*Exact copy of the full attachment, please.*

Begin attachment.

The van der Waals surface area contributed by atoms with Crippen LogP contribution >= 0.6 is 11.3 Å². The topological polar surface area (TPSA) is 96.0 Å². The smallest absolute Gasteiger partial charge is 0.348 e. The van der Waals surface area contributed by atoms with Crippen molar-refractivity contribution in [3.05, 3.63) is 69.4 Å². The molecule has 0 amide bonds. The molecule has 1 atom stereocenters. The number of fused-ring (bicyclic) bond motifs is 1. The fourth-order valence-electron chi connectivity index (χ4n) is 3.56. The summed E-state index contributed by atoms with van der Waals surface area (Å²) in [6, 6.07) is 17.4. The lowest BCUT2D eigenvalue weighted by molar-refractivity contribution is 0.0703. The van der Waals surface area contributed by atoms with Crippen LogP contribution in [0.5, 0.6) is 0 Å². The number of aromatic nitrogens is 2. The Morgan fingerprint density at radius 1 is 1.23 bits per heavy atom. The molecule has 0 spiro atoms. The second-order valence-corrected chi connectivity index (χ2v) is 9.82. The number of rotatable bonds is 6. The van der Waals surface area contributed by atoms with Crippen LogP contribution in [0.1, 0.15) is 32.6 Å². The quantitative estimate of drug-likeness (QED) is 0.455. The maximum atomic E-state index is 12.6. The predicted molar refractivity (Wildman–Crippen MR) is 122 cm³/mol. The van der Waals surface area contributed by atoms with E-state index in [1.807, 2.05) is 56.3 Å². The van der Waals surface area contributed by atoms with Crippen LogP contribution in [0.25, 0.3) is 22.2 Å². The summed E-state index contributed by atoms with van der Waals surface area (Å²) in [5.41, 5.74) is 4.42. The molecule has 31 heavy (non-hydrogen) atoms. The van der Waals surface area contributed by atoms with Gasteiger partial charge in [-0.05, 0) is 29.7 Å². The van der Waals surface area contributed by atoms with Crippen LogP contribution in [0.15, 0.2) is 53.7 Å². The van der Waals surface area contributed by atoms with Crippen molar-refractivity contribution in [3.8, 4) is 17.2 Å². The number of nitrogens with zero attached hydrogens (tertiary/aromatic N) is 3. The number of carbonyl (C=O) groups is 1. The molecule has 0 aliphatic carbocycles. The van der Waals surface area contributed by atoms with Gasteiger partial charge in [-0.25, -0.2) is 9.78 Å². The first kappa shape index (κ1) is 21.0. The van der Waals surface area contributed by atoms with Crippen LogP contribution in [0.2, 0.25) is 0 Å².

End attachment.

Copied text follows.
The van der Waals surface area contributed by atoms with Crippen LogP contribution >= 0.6 is 11.3 Å². The topological polar surface area (TPSA) is 96.0 Å². The smallest absolute Gasteiger partial charge is 0.348 e. The van der Waals surface area contributed by atoms with Crippen molar-refractivity contribution in [3.05, 3.63) is 69.4 Å². The molecule has 0 amide bonds. The molecule has 1 atom stereocenters. The number of fused-ring (bicyclic) bond motifs is 1. The fourth-order valence-electron chi connectivity index (χ4n) is 3.56. The summed E-state index contributed by atoms with van der Waals surface area (Å²) in [6, 6.07) is 17.4. The lowest BCUT2D eigenvalue weighted by molar-refractivity contribution is 0.0703. The van der Waals surface area contributed by atoms with Crippen LogP contribution in [0.5, 0.6) is 0 Å². The number of aromatic nitrogens is 2. The Morgan fingerprint density at radius 1 is 1.23 bits per heavy atom. The molecule has 0 spiro atoms. The second-order valence-corrected chi connectivity index (χ2v) is 9.82. The number of rotatable bonds is 6. The van der Waals surface area contributed by atoms with Crippen LogP contribution in [0.1, 0.15) is 32.6 Å². The quantitative estimate of drug-likeness (QED) is 0.455. The maximum atomic E-state index is 12.6. The predicted molar refractivity (Wildman–Crippen MR) is 122 cm³/mol. The van der Waals surface area contributed by atoms with E-state index in [1.807, 2.05) is 56.3 Å². The van der Waals surface area contributed by atoms with Crippen LogP contribution in [0.25, 0.3) is 22.2 Å². The summed E-state index contributed by atoms with van der Waals surface area (Å²) in [5.41, 5.74) is 4.42. The molecule has 31 heavy (non-hydrogen) atoms. The van der Waals surface area contributed by atoms with Gasteiger partial charge in [-0.05, 0) is 29.7 Å². The van der Waals surface area contributed by atoms with Crippen LogP contribution in [0.15, 0.2) is 53.7 Å². The van der Waals surface area contributed by atoms with Crippen molar-refractivity contribution in [3.8, 4) is 17.2 Å². The number of nitrogens with zero attached hydrogens (tertiary/aromatic N) is 3. The number of carbonyl (C=O) groups is 1. The molecule has 0 aliphatic carbocycles. The van der Waals surface area contributed by atoms with Gasteiger partial charge in [-0.25, -0.2) is 9.78 Å². The first kappa shape index (κ1) is 21.0. The van der Waals surface area contributed by atoms with Crippen LogP contribution in [0.2, 0.25) is 0 Å².